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Legislation, lawsuits seek first raises for assigned counsel in New York since 2004

File photo
Onondaga County's courthouse on Montgomery St.

Lawyers appointed to represent indigent clients in Onondaga County and across Upstate New York haven’t had a raise in nearly two decades.

Officials say the resulting dearth of attorneys and severe backlogs in court ultimately means a violation of someone’s constitutional rights. 

Kathleen Dougherty, executive director of the Assigned Counsel Program for Onondaga County, said she appreciates the initial reaction many might have to calls for higher pay.

“I understand it’s kind of an unpopular thing for attorneys to be asking for money,” Dougherty said.

But she said things are different for the more than 140 attorneys in the program who help those who can’t afford a lawyer. They make $60 an hour for misdemeanor cases and $75 for felonies. They’ve been stuck with those rates since 2004. Dougherty said these lawyers are basically independent contractors, so they don’t have the backing of a law firm.

“That $60 or $75 has to pay for everything, you have to pay insurance, the rent, supplies, and the equipment, and your student loans, etcetera,” she said.

She said that doesn’t leave much to cover the cost of living. Dougherty said the problem becomes clearer when you dig a little deeper.

“There have been some studies shown that somewhere between five and $6 an hour is what the take home is," Dougherty said. "And that's really what we're talking about is that it's not sustainable at that level. What they're doing is they're taking on way too many cases, and running themselves into the ground, just to try to make ends meet.”

Dougherty said only about 40 of her attorneys, or less than a third, are taking new cases because of the low pay.

“They can't afford to accept the assignments, which makes it extremely difficult for this office to operate," Dougherty said. "But also a lot more importantly, makes it very difficult for the courts. And it makes it even harder on the clients because we have so few attorneys who are willing to accept new assignments.”

Assemblymember Bill Magnarelli has sponsored legislation attempting to raise the pay rate for assigned counsel. He said it’s long overdue.

“What has happened in what's made it so urgent, is that criminal defendants and remember, these are people accused of crimes, not convicted, some of them sitting in jail without an attorney," Magnarelli said. "It's been bandied around for, I can't tell you how many years, always with the understanding that it was going to be addressed, it's going to be addressed, it's going to be addressed. And it never was.”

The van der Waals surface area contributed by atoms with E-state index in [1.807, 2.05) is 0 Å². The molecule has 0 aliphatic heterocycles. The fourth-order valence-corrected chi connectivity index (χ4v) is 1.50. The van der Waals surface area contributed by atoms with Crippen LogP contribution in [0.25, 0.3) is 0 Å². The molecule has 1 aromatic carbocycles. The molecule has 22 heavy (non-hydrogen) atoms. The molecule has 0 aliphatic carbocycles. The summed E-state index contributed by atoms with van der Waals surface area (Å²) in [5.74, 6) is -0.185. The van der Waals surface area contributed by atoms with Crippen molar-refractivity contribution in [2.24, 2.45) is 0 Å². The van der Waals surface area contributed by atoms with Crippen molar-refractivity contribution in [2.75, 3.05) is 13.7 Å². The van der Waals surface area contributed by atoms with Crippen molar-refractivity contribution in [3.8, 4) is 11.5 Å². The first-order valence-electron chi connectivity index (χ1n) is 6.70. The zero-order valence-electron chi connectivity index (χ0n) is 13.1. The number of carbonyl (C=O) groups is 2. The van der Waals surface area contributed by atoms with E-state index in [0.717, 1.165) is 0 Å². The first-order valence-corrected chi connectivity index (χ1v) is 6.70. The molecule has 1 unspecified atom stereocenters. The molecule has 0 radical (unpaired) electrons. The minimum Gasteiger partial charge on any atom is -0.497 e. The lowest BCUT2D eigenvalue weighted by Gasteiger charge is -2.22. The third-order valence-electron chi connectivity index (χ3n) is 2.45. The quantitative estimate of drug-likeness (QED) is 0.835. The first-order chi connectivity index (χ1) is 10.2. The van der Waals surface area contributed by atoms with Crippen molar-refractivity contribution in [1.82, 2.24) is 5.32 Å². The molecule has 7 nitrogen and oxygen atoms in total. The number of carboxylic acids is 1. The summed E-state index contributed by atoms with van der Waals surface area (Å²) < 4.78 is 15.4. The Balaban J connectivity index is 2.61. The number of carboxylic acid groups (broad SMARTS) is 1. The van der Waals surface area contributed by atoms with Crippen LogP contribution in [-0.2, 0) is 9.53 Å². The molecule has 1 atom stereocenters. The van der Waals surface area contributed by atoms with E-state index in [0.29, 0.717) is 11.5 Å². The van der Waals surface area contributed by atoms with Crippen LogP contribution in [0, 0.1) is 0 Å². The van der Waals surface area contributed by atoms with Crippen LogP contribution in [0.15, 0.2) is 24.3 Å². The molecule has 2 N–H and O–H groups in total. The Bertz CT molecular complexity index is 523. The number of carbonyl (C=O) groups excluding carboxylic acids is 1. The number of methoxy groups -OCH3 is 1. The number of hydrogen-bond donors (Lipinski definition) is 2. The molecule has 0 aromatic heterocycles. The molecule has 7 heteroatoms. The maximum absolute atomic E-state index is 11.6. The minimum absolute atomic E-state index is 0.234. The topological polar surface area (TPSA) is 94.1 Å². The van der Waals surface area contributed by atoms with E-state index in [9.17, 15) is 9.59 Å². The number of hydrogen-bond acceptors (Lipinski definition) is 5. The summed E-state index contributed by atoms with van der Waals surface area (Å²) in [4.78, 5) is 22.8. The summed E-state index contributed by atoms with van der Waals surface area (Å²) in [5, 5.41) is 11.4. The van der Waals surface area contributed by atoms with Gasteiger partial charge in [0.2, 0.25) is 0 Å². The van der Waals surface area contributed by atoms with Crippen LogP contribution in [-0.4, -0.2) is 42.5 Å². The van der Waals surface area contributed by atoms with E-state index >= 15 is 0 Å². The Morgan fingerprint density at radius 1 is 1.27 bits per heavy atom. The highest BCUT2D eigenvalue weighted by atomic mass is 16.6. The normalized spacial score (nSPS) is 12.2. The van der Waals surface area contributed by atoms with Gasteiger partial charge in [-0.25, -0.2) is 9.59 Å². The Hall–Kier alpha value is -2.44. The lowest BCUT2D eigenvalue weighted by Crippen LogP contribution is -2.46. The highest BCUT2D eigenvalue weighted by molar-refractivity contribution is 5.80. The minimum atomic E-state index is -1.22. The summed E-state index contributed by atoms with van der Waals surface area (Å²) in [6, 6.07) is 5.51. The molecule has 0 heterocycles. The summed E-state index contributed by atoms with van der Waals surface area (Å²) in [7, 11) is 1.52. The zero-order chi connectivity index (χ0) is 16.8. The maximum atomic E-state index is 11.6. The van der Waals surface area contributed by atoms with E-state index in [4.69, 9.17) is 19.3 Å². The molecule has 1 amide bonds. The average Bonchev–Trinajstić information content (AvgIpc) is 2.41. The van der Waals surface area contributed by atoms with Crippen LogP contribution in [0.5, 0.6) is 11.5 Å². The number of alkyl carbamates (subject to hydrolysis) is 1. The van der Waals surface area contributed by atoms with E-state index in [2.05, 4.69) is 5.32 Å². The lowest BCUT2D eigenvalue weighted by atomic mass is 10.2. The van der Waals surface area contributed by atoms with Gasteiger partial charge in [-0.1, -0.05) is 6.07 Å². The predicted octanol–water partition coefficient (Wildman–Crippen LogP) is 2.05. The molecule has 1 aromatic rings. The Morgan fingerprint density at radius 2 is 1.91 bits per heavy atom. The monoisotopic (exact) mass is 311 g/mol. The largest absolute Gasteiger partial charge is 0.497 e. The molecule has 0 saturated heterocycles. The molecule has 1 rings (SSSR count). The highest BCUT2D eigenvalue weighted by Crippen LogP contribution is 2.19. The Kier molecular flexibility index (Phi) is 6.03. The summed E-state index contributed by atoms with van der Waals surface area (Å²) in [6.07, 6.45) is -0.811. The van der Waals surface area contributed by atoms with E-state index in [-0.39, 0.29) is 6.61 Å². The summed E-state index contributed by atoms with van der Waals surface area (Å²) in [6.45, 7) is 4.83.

His bill proposes raising the rate to $164 per hour. That’s more than double the current rate, and matches what federal courts pay.

“It costs money. I mean, it does, but I think our freedoms always cost money,” Magnarelli said.

Gov. Kathy Hochul has proposed a pay increase in her executive budget, but Magnarelli said it’s a little low. He does agree, however, with a provision that ties the pay rate to inflation. Then there’s the debate over whether the state or counties will pay for it.

“So it's everybody pointing their fingers at one another. Enough," Magnarelli said. "Because while we're arguing about who's going to pay, somebody is sitting in jail, who might be innocent. And I want every single person listening to me today to think of being poor, without any money without an attorney, and not having done the crime.”

Under Magnarelli’s legislation, the state would foot the bill. He said the assigned counsel pay issue has gotten so bad that lawsuits have been filed.

Dougherty said one was successful in New York City.

“You know, the minute they were able to pay higher rates, they had new attorneys interested in doing the work," Dougherty said.

She said she believes the same would happen here and the rest of the state.

“One of our biggest issues has been that we have not been able to attract new attorneys, new lawyers coming out of law school. We have not had a new grad since 2019," Dougherty said. "But as you can imagine, we've had several, quite a few attorneys, who, you know, have retired or moved on, right. And so we are not keeping pace.”

It’s unclear whether the pay rate issue will be solved in court or by the state. But Dougherty said she knows it can’t come soon enough.

“Our attorneys are doing an extreme public service. There doing this because they believe in it because they're committed to the idea of doing this work," Dougherty said. "It is not a moneymaker at all. No one is getting rich doing assigned counsel work. And it's not the point of it, right. The point isn't to become rich, but the point is to be able to pay attorneys enough.”

She said that's all toward the goal of providing necessary support in court to those with little money.

Scott Willis covers politics, local government, transportation, and arts and culture for WAER. He came to Syracuse from Detroit in 2001, where he began his career in radio as an intern and freelance reporter. Scott is honored and privileged to bring the day’s news and in-depth feature reporting to WAER’s dedicated and generous listeners. You can find him on twitter @swillisWAER and email him at